Under mating conditions, yeast cells adopt a characteristic pear-shaped morphology, called a "shmoo," as they project a cell extension toward their mating partners. Mating partners make contact at their shmoo tips, dissolve the intervening cell wall, and fuse their plasma membranes. We identified mutations in ERG4, encoding the enzyme that catalyzes the last step of ergosterol biosynthesis, that impair both shmoo formation and cell fusion. Upon pheromone treatment, erg4Delta mutants polarized growth, lipids, and proteins involved in mating but did not form properly shaped shmoos and fused with low efficiency. Supplementation with ergosterol partially suppressed the shmooing defect but not the cell fusion defect. By contrast, removal of the Erg4 substrate ergosta-5,7,22,24(28)-tetraenol, which accumulates in erg4Delta mutant cells and contains an extra double bond in the aliphatic chain of the sterol, restored both shmooing and cell fusion to wild-type levels. Thus, a two-atom change in the aliphatic moiety of ergosterol is sufficient to obstruct cell shape remodeling and cell fusion.
View details for DOI 10.1073/pnas.0914094107
View details for PubMedID 20150508
View details for PubMedCentralID PMC2840153
Membrane lysis during biological membrane fusion: collateral damage by misregulated fusion machines.
The Journal of cell biology
2008; 183 (2): 181–86
In the canonical model of membrane fusion, the integrity of the fusing membranes is never compromised, preserving the identity of fusing compartments. However, recent molecular simulations provided evidence for a pathway to fusion in which holes in the membrane evolve into a fusion pore. Additionally, two biological membrane fusion models-yeast cell mating and in vitro vacuole fusion-have shown that modifying the composition or altering the relative expression levels of membrane fusion complexes can result in membrane lysis. The convergence of these findings showing membrane integrity loss during biological membrane fusion suggests new mechanistic models for membrane fusion and the role of membrane fusion complexes.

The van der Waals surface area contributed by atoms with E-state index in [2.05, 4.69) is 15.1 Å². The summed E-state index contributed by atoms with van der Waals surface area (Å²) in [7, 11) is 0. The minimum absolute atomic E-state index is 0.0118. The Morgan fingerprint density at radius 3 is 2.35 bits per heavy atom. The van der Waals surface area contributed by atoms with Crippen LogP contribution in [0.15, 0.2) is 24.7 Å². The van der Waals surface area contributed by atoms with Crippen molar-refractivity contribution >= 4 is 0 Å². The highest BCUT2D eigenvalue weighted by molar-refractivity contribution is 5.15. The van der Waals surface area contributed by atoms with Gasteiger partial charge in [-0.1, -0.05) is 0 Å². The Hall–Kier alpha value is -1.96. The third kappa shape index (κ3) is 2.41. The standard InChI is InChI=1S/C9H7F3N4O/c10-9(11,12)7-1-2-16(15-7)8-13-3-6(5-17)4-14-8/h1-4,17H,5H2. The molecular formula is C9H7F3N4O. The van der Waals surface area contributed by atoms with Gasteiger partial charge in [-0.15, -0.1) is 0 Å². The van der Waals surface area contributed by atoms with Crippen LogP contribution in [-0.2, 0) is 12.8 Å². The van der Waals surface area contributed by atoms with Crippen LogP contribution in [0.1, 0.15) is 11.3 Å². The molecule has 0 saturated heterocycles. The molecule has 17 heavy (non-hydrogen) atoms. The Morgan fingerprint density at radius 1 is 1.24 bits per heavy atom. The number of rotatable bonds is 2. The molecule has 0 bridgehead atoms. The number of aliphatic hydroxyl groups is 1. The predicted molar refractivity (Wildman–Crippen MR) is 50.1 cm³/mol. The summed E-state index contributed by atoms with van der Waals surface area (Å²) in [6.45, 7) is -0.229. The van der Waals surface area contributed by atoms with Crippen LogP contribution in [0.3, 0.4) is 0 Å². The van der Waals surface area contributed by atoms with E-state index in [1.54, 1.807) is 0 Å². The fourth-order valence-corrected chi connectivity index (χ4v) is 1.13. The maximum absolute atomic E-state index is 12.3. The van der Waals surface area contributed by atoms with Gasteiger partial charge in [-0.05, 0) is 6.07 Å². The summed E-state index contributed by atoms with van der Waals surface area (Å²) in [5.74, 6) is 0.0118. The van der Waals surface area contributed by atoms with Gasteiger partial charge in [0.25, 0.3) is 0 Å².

View details for DOI 10.1083/jcb.200805182
View details for PubMedID 18852300
View details for PubMedCentralID PMC2568015
The plasma membrane proteins Prm1 and Fig1 ascertain fidelity of membrane fusion during yeast mating.
Molecular biology of the cell
2007; 18 (2): 547–56
As for most cell-cell fusion events, the molecular details of membrane fusion during yeast mating are poorly understood. The multipass membrane protein Prm1 is the only known component that acts at the step of bilayer fusion. In its absence, mutant mating pairs lyse or arrest in the mating reaction with tightly apposed plasma membranes. We show that deletion of FIG 1, which controls pheromone-induced Ca(2+) influx, yields similar cell fusion defects. Although extracellular Ca(2+) is not required for efficient cell fusion of wild-type cells, cell fusion in prm1 mutant mating pairs is dramatically reduced when Ca(2+) is removed. This enhanced fusion defect is due to lysis. Time-lapse microscopy reveals that fusion and lysis events initiate with identical kinetics, suggesting that both outcomes result from engagement of the fusion machinery. The yeast synaptotagmin orthologue and Ca(2+) binding protein Tcb3 has a role in reducing lysis of prm1 mutants, which opens the possibility that the observed role of Ca(2+) is to engage a wound repair mechanism. Thus, our results suggest that Prm1 and Fig1 have a role in enhancing membrane fusion and maintaining its fidelity. Their absence results in frequent mating pair lysis, which is counteracted by Ca(2+)-dependent membrane repair.
View details for DOI 10.1091/mbc.e06-09-0776
View details for PubMedID 17151357
View details for PubMedCentralID PMC1783792
The Golgi-resident protease Kex2 acts in conjunction with Prm1 to facilitate cell fusion during yeast mating.
The Journal of cell biology
2007; 176 (2): 209–22
The molecular machines that mediate cell fusion are unknown. Previously, we identified a multispanning transmembrane protein, Prm1 (pheromone-regulated membrane protein 1), that acts during yeast mating (Heiman, M.G., and P. Walter. 2000. J. Cell Biol. 151:719-730). Without Prm1, a substantial fraction of mating pairs arrest with their plasma membranes tightly apposed yet unfused. In this study, we show that lack of the Golgi-resident protease Kex2 strongly enhances the cell fusion defect of Prm1-deficient mating pairs and causes a mild fusion defect in otherwise wild-type mating pairs. Lack of the Kex1 protease but not the Ste13 protease results in similar defects. Deltakex2 and Deltakex1 fusion defects were suppressed by osmotic support, a trait shared with mutants defective in cell wall remodeling. In contrast, other cell wall mutants do not enhance the Deltaprm1 fusion defect. Electron microscopy of Deltakex2-derived mating pairs revealed novel extracellular blebs at presumptive sites of fusion. Kex2 and Kex1 may promote cell fusion by proteolytically processing substrates that act in parallel to Prm1 as an alternative fusion machine, as cell wall components, or both.
View details for DOI 10.1083/jcb.200609182
View details for PubMedID 17210951
View details for PubMedCentralID PMC2063940